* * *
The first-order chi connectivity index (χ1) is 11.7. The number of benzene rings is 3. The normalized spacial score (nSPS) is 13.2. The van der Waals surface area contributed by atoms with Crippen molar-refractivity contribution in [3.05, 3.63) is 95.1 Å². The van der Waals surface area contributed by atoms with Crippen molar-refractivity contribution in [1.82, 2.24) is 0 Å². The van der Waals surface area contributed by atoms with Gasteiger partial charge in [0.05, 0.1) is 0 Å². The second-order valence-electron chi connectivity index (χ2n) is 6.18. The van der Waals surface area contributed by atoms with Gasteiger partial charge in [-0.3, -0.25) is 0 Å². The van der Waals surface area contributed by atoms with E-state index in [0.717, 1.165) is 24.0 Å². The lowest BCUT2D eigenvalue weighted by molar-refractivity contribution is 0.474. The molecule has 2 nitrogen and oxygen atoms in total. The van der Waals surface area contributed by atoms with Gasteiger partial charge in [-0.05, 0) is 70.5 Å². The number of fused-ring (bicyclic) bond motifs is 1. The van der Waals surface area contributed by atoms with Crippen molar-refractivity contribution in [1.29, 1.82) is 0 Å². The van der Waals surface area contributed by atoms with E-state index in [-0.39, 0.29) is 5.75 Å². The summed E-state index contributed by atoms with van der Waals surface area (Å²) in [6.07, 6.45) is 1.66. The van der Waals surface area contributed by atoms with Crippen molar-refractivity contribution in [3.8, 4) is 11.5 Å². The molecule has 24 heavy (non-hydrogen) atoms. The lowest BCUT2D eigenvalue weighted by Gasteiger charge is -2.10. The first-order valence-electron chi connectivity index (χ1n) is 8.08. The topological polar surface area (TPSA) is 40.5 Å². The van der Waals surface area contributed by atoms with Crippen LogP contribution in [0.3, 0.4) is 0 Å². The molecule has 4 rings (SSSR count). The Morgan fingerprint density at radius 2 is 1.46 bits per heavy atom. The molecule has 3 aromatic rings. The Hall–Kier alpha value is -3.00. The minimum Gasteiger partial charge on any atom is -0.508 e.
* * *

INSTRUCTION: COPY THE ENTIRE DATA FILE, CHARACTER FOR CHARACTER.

The first-order chi connectivity index (χ1) is 11.7. The number of benzene rings is 3. The normalized spacial score (nSPS) is 13.2. The van der Waals surface area contributed by atoms with Crippen molar-refractivity contribution in [3.05, 3.63) is 95.1 Å². The van der Waals surface area contributed by atoms with Crippen molar-refractivity contribution in [1.82, 2.24) is 0 Å². The van der Waals surface area contributed by atoms with Gasteiger partial charge in [0.05, 0.1) is 0 Å². The second-order valence-electron chi connectivity index (χ2n) is 6.18. The van der Waals surface area contributed by atoms with Gasteiger partial charge in [-0.3, -0.25) is 0 Å². The van der Waals surface area contributed by atoms with E-state index in [0.717, 1.165) is 24.0 Å². The lowest BCUT2D eigenvalue weighted by molar-refractivity contribution is 0.474. The molecule has 2 nitrogen and oxygen atoms in total. The van der Waals surface area contributed by atoms with Gasteiger partial charge in [-0.05, 0) is 70.5 Å². The number of fused-ring (bicyclic) bond motifs is 1. The van der Waals surface area contributed by atoms with Crippen molar-refractivity contribution in [1.29, 1.82) is 0 Å². The van der Waals surface area contributed by atoms with E-state index in [-0.39, 0.29) is 5.75 Å². The summed E-state index contributed by atoms with van der Waals surface area (Å²) in [6.07, 6.45) is 1.66. The van der Waals surface area contributed by atoms with Crippen molar-refractivity contribution in [3.8, 4) is 11.5 Å². The molecule has 24 heavy (non-hydrogen) atoms. The lowest BCUT2D eigenvalue weighted by Gasteiger charge is -2.10. The first-order valence-electron chi connectivity index (χ1n) is 8.08. The topological polar surface area (TPSA) is 40.5 Å². The van der Waals surface area contributed by atoms with Crippen LogP contribution in [0.3, 0.4) is 0 Å². The molecule has 4 rings (SSSR count). The Morgan fingerprint density at radius 2 is 1.46 bits per heavy atom. The molecule has 3 aromatic rings. The Hall–Kier alpha value is -3.00. The minimum Gasteiger partial charge on any atom is -0.508 e.